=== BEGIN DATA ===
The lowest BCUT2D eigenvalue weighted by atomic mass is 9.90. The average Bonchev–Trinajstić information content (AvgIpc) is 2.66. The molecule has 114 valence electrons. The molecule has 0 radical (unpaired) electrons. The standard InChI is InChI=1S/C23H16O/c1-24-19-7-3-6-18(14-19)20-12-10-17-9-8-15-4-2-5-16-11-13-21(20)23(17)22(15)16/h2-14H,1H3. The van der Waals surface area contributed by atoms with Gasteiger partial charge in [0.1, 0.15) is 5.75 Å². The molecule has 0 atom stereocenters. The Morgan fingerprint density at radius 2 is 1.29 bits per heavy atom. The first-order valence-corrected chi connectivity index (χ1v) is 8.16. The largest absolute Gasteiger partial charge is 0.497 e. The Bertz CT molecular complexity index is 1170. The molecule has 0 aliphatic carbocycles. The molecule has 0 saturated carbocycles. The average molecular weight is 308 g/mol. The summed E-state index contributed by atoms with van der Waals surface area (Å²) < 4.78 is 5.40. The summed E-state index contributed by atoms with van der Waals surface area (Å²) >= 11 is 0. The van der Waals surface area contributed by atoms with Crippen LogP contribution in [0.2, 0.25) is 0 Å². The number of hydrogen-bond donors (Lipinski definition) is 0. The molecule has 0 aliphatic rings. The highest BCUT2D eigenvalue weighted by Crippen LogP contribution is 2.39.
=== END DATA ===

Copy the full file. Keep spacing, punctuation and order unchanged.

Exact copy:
The lowest BCUT2D eigenvalue weighted by atomic mass is 9.90. The average Bonchev–Trinajstić information content (AvgIpc) is 2.66. The molecule has 114 valence electrons. The molecule has 0 radical (unpaired) electrons. The standard InChI is InChI=1S/C23H16O/c1-24-19-7-3-6-18(14-19)20-12-10-17-9-8-15-4-2-5-16-11-13-21(20)23(17)22(15)16/h2-14H,1H3. The van der Waals surface area contributed by atoms with Gasteiger partial charge in [0.1, 0.15) is 5.75 Å². The molecule has 0 atom stereocenters. The Morgan fingerprint density at radius 2 is 1.29 bits per heavy atom. The first-order valence-corrected chi connectivity index (χ1v) is 8.16. The largest absolute Gasteiger partial charge is 0.497 e. The Bertz CT molecular complexity index is 1170. The molecule has 0 aliphatic carbocycles. The molecule has 0 saturated carbocycles. The average molecular weight is 308 g/mol. The summed E-state index contributed by atoms with van der Waals surface area (Å²) < 4.78 is 5.40. The summed E-state index contributed by atoms with van der Waals surface area (Å²) >= 11 is 0. The van der Waals surface area contributed by atoms with Crippen LogP contribution in [0.2, 0.25) is 0 Å². The number of hydrogen-bond donors (Lipinski definition) is 0. The molecule has 0 aliphatic rings. The highest BCUT2D eigenvalue weighted by Crippen LogP contribution is 2.39.